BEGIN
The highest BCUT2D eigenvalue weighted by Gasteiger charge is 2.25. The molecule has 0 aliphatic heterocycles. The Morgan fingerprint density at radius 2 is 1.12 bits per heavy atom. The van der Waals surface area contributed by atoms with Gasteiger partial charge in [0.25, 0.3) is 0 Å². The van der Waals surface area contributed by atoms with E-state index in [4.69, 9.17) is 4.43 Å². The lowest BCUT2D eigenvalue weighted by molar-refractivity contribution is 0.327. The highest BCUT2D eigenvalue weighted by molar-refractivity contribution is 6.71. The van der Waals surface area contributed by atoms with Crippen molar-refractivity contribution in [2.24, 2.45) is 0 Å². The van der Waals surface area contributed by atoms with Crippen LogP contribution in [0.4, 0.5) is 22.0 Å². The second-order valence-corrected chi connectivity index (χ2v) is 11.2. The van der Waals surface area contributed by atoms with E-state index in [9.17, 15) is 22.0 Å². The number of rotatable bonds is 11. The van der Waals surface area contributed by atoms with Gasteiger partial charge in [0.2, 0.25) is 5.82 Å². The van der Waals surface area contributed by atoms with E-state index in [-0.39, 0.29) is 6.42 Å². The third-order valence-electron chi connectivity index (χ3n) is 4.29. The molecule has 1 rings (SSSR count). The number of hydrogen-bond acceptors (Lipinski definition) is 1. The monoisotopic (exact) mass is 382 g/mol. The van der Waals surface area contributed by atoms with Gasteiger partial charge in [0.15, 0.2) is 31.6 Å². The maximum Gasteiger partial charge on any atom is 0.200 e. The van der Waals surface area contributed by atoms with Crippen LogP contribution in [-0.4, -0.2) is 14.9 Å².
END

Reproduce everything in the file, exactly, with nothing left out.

The highest BCUT2D eigenvalue weighted by Gasteiger charge is 2.25. The molecule has 0 aliphatic heterocycles. The Morgan fingerprint density at radius 2 is 1.12 bits per heavy atom. The van der Waals surface area contributed by atoms with Gasteiger partial charge in [0.25, 0.3) is 0 Å². The van der Waals surface area contributed by atoms with E-state index in [4.69, 9.17) is 4.43 Å². The lowest BCUT2D eigenvalue weighted by molar-refractivity contribution is 0.327. The highest BCUT2D eigenvalue weighted by molar-refractivity contribution is 6.71. The van der Waals surface area contributed by atoms with Crippen molar-refractivity contribution in [2.24, 2.45) is 0 Å². The van der Waals surface area contributed by atoms with Crippen LogP contribution in [0.4, 0.5) is 22.0 Å². The second-order valence-corrected chi connectivity index (χ2v) is 11.2. The van der Waals surface area contributed by atoms with E-state index in [9.17, 15) is 22.0 Å². The number of rotatable bonds is 11. The van der Waals surface area contributed by atoms with Gasteiger partial charge in [0.2, 0.25) is 5.82 Å². The van der Waals surface area contributed by atoms with E-state index in [-0.39, 0.29) is 6.42 Å². The third-order valence-electron chi connectivity index (χ3n) is 4.29. The molecule has 1 rings (SSSR count). The number of hydrogen-bond acceptors (Lipinski definition) is 1. The monoisotopic (exact) mass is 382 g/mol. The van der Waals surface area contributed by atoms with Gasteiger partial charge in [0.15, 0.2) is 31.6 Å². The maximum Gasteiger partial charge on any atom is 0.200 e. The van der Waals surface area contributed by atoms with Crippen LogP contribution in [-0.4, -0.2) is 14.9 Å².